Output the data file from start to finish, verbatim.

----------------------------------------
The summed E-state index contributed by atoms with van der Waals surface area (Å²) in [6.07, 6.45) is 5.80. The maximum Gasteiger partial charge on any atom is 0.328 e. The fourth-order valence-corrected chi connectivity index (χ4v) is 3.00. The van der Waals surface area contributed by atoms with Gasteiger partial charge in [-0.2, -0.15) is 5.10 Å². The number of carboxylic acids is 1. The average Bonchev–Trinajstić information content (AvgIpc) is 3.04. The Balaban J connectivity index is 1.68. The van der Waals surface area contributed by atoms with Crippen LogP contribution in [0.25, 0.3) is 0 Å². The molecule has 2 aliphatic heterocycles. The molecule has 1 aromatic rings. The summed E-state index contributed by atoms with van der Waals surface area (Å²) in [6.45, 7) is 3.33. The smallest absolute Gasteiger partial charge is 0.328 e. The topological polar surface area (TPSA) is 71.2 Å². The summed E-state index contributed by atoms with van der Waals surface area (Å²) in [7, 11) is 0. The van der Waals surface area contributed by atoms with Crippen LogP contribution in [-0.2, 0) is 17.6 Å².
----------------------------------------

The summed E-state index contributed by atoms with van der Waals surface area (Å²) in [6.07, 6.45) is 5.80. The maximum Gasteiger partial charge on any atom is 0.328 e. The fourth-order valence-corrected chi connectivity index (χ4v) is 3.00. The van der Waals surface area contributed by atoms with Gasteiger partial charge in [-0.2, -0.15) is 5.10 Å². The number of carboxylic acids is 1. The average Bonchev–Trinajstić information content (AvgIpc) is 3.04. The Balaban J connectivity index is 1.68. The van der Waals surface area contributed by atoms with Crippen LogP contribution in [0.25, 0.3) is 0 Å². The molecule has 2 aliphatic heterocycles. The molecule has 1 aromatic rings. The summed E-state index contributed by atoms with van der Waals surface area (Å²) in [6.45, 7) is 3.33. The smallest absolute Gasteiger partial charge is 0.328 e. The topological polar surface area (TPSA) is 71.2 Å². The summed E-state index contributed by atoms with van der Waals surface area (Å²) in [7, 11) is 0. The van der Waals surface area contributed by atoms with Crippen LogP contribution in [-0.2, 0) is 17.6 Å².